ABSTRACT

In this work, a case study for the Life Cycle Costing (LCC) analysis to quantify and compare different corrosion mitigation methods based on their effectiveness and make an informed decision on the strategies to minimize the costs due to corrosion is presented. The LCC for corrosion constitutes the costs of corrosion monitoring and control, the equipment replacement costs, and the loss of production due to down time. In this work, the corrosion rates encountered in a gas gathering facility is assessed based on data provided in corrosion monitoring and inspection reports. The effects of employed corrosion control strategies on observed corrosion rate values are analyzed to develop a quantitative estimation of their effectiveness. A model is developed to calculate a resulting corrosion rate based on a selected combination of corrosion control methods. An economic analysis is then performed to include all elements for corrosion costs. The process is repeated for scenarios with better corrosion control and the optimal LCC strategy is proposed by comparison of various scenarios.

INTRODUCTION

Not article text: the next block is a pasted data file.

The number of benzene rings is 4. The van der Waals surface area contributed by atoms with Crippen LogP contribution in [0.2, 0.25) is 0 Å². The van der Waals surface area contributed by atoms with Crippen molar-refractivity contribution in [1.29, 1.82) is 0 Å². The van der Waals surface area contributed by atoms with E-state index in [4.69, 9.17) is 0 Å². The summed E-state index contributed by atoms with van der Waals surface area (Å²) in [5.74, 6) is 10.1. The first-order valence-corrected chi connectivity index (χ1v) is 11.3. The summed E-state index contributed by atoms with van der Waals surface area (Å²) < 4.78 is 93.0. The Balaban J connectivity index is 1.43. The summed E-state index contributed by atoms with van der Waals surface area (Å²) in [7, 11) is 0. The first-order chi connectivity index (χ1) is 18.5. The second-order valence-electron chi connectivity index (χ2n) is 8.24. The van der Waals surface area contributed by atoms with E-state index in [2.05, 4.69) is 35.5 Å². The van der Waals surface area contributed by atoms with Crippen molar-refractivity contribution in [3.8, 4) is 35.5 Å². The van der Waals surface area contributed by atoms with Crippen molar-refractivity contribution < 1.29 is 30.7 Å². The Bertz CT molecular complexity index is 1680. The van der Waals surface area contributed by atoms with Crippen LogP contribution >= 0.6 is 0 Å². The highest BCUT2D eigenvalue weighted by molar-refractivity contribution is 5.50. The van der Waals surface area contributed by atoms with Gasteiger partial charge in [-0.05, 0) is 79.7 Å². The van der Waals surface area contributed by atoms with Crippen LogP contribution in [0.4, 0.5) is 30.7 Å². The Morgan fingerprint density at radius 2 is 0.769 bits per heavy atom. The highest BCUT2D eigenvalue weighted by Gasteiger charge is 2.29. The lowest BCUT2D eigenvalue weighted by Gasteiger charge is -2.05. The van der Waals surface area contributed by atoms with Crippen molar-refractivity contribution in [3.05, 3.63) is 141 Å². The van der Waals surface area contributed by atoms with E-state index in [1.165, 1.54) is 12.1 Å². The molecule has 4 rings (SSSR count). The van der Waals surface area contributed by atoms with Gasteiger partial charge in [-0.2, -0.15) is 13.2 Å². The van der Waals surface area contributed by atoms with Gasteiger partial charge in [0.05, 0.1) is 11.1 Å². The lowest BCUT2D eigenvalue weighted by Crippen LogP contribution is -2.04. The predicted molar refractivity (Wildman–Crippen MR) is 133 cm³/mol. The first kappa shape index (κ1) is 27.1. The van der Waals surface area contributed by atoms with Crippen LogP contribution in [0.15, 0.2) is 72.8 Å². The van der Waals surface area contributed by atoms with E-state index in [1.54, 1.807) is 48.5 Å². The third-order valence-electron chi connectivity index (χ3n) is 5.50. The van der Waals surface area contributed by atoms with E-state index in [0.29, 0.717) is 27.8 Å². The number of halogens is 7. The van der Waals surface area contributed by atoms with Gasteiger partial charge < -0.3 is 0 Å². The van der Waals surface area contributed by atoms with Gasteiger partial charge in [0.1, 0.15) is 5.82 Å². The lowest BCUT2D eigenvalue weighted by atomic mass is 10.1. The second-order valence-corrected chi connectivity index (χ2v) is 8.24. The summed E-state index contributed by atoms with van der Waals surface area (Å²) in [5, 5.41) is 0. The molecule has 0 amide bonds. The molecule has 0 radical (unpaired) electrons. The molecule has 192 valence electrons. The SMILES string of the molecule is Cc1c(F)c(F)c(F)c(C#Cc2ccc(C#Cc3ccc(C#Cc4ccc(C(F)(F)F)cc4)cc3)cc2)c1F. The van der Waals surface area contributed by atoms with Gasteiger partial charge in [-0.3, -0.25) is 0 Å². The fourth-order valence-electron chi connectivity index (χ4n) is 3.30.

Oil and gas facilities such as booster stations, gathering centers and effluent water disposal plants employ multiple strategies to control corrosion. These include addition of chemicals such as corrosion and scale inhibitors for reducing uniform corrosion, and biocides to limit microbial effects on localized corrosion. Coating of tanks, cathodic protection and their maintenance over time is also part of corrosion control strategies. The tradeoff between the cost of these strategies over the reduction of corrosion rate of components is evaluated in this work. Bayesian models are employed to extract the uninhibited corrosion probability distributions based on environmental conditions. The effectiveness of corrosion control strategies is estimated using available data and expert knowledge. The resulting inhibited corrosion rates upon selection of desired corrosion control strategies are then computed using separate Bayesian models. Life cycle corrosion costs are obtained based on annual costs of corrosion control methods employed and the costs of replacement of the equipment in facilities due of corrosion related failure. The analysis provides a way of selecting most cost-effective corrosion control methods for minimizing corrosion and maximizing lifetime of the facilities. The LCC for corrosion constitutes the costs of corrosion monitoring and control, the equipment replacement costs, and the loss of production due to down time. Minimizing the replacements to zero might not be practical due to the highly corrosive conditions in some of the facilities. On the other hand, frequent replacements could result in very high costs especially accounting for loss of production during the facility stoppages for replacements. Reliance on only corrosion control through chemical additions or cathodic protection (CP) may also be expensive. Therefore, a trade-off between the selected corrosion control methods and planned replacement is evaluated for each facility for the optimal overall LCC. The benefits of corrosion control in terms of increased product revenue, etc. are not considered in this analysis.

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